CAN A COMMUNITY TAKE ON DRUG DEALERS AND GET THEIR NEIGHBORHOOD BACK?
"PRIMETIME: CRIME" AIRS WEDNESDAY, AUGUST 20 ON ABC
What happens when the members of a community decide to confront drug dealers? Chris Cuomo reports on how the people of Hempstead, New York are attempting to break the cycle of drugs and crime through a unique program spearheaded by the District Attorney's office. "Primetime" cameras go undercover for eight months in hopes of capturing something people rarely see in a place like Hempstead� change. "Primetime: Crime" airs WEDNESDAY, AUGUST 20 (10:00-11:00 p.m., ET) on the ABC Television Network.
Since the early 1960s, the area of Terrace and Bedell in Hempstead, New York has been notorious for having drugs available 24/7. This neighborhood has been home to more arrests, shootings and deaths per capita than just about anywhere else in the state. Despite several attempts to curtail the drug problem, nothing has seemed to work, leaving the community under siege. The police and the Nassau County District Attorney's office decided to roll out a radical new plan, and "Primetime" is with them to see if it will work. The non-traditional effort is known as the High Point Initiative and was developed by David Kennedy, director of the Center for Crime Prevention at John Jay College of Criminal Justice in New York City. The initiative encourages a unique partnership between local police, community residents and a select group of drug dealers�those identified as non-violent or first-time offenders, with potential to be rehabilitated�and banks in the theory that community disapproval of criminal activity is a more powerful deterrent than police and the threat of prison sentences.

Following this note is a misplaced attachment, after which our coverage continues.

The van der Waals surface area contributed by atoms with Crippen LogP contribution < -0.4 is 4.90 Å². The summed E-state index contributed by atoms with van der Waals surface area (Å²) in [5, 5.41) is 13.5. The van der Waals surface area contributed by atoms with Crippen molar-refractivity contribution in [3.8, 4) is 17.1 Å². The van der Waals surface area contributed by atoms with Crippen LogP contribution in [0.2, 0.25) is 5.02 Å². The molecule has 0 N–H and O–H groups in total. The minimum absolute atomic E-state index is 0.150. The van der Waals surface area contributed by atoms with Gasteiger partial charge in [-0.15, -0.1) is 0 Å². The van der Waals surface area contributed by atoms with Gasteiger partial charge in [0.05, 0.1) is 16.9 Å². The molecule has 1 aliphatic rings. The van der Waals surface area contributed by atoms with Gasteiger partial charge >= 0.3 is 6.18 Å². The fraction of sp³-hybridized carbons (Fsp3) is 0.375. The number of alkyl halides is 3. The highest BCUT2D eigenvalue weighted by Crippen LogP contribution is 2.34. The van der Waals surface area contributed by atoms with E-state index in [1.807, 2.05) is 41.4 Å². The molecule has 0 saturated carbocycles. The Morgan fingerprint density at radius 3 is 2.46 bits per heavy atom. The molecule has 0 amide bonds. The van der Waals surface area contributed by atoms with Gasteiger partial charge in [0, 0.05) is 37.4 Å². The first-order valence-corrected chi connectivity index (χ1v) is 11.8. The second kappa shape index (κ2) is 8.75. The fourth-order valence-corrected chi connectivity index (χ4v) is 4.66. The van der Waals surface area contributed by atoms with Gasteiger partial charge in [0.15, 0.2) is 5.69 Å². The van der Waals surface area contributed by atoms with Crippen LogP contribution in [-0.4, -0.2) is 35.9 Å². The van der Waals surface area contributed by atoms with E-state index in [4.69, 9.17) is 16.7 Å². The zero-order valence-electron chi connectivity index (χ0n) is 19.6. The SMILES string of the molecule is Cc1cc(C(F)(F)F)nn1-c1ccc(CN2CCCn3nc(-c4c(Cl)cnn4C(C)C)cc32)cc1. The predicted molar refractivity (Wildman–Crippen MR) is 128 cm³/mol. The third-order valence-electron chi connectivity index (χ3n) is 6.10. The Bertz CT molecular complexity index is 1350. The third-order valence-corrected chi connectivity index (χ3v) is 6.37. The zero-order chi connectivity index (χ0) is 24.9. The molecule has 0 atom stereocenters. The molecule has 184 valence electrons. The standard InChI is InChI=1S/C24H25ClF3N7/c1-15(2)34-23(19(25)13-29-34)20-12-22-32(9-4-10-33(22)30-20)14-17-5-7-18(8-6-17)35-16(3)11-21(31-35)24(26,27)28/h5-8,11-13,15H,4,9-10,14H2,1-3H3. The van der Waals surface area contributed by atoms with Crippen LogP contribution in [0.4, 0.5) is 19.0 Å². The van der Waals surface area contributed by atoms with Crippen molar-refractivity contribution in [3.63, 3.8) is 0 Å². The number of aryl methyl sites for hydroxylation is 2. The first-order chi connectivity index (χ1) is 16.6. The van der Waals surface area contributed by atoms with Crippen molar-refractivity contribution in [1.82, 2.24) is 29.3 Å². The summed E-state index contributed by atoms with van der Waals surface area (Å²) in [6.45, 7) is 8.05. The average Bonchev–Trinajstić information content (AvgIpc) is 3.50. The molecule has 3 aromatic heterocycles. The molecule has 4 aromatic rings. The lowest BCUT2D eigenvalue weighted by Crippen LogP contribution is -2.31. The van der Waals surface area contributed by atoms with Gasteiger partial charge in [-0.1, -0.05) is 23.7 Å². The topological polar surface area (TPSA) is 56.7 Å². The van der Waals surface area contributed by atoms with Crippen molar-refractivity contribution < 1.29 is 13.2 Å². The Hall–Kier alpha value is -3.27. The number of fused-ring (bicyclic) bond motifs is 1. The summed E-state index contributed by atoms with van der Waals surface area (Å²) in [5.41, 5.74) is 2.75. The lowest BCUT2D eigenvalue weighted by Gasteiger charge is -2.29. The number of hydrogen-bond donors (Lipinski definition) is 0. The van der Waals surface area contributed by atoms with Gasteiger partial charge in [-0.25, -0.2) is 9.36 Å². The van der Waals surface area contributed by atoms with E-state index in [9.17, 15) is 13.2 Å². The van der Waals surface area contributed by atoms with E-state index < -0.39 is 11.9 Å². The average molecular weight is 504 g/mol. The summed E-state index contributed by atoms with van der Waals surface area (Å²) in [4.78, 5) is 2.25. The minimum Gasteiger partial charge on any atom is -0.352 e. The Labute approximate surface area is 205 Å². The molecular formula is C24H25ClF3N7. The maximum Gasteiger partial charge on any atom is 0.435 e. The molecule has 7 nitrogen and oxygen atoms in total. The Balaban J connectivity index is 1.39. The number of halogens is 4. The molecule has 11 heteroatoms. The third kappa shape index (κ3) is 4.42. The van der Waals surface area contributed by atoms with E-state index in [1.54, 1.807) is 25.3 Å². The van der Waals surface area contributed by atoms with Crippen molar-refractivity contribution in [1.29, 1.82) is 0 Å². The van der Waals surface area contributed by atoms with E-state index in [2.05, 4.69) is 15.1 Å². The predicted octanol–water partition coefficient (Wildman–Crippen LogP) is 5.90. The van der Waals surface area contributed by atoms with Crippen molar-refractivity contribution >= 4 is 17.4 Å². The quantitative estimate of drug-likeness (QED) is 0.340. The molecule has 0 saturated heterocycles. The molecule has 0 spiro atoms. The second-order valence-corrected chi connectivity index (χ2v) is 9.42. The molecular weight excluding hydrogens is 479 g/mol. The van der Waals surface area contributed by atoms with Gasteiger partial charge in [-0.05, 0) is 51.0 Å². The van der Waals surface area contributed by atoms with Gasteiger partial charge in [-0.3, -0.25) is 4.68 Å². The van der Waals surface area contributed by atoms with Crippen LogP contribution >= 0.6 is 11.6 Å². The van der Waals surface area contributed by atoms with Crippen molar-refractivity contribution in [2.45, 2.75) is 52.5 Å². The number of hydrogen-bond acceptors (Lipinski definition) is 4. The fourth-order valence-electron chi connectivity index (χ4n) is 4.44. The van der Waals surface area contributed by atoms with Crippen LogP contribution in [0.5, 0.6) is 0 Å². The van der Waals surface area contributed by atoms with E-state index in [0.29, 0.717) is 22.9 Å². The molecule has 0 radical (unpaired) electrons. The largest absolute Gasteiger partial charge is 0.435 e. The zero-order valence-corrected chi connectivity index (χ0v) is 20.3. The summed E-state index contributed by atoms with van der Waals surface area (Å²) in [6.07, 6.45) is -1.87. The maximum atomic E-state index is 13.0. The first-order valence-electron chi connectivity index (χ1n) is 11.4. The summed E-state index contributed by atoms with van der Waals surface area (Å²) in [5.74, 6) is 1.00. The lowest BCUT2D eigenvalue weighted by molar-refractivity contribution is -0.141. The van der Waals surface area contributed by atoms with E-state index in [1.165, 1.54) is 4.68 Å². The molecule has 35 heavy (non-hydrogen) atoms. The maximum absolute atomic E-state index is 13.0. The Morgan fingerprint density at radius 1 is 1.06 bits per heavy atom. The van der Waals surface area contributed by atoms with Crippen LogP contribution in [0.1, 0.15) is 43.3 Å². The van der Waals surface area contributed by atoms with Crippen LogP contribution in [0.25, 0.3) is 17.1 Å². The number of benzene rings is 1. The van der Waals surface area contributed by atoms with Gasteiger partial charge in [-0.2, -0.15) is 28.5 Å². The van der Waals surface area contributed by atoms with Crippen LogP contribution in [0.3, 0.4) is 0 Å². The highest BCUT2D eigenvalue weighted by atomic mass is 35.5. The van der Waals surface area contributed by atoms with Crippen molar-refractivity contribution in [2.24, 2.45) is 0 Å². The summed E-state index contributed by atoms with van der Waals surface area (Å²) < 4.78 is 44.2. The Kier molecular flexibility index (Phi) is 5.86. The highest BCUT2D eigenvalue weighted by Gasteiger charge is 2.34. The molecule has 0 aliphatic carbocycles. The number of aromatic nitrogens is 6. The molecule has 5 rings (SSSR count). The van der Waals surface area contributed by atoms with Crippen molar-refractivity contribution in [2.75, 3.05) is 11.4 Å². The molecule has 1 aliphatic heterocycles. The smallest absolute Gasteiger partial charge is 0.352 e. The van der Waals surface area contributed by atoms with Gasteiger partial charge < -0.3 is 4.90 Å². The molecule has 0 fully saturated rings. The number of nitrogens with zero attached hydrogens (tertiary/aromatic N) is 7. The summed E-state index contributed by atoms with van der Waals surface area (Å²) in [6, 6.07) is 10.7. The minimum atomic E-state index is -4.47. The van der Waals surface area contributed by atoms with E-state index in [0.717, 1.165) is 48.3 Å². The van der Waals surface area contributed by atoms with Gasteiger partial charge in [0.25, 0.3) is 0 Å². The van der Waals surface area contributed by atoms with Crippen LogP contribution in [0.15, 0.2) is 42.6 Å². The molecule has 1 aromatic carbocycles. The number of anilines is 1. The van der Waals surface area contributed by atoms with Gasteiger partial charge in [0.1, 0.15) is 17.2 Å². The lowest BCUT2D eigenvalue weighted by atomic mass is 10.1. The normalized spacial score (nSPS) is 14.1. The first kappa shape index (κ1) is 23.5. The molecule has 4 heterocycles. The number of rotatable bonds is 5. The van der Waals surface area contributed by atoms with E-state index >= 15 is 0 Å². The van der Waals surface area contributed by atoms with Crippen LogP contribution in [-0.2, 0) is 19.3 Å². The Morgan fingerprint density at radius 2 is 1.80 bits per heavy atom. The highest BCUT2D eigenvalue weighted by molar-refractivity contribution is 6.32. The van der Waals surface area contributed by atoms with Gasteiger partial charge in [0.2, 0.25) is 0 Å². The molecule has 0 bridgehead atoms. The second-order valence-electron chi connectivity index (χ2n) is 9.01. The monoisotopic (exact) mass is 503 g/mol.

For 13 dealers in Hempstead, the Nassau County's District Attorney's plan could be an opportunity to turn their lives around and for a community to get their neighborhood back. Instead of being handcuffed, the dealers receive a letter requesting that they come to a special meeting. If they show up to the meeting, they will not be arrested, but instead be given a new start and freedom. Amazingly, all of the dealers who receive letters show up to the meeting, where they watch video surveillance footage of themselves selling drugs. Parents, relatives, preachers and other community members face the dealers head-on and address the drug problem in their community. Law enforcement gives the dealers a choice: stop selling drugs immediately, or go to prison. But there are also counseling sessions with a support group, as well as a jobs program. The program has been successful in eight other cities across the country; will Hempstead become a model for what is possible in even the toughest places in America? "Primetime" follows the drug dealers and the community as they try to change.
And: In her short career as an up-and-coming on-air reporter, 22-year-old Jennifer Servo had covered murders before. But she never got to cover what would become perhaps the most baffling unsolved murder in Texas -- her own. Servo was found bludgeoned and strangled in her apartment in Abilene, Texas in 2002. She had recently broken off a relationship with a man her family was leery of, and was spending time with a new man, a colleague at work. Was one of them responsible for her murder? Or was it someone else? John Qui�ones investigates. This report originally aired in September 2007.
David Sloan is the executive producer.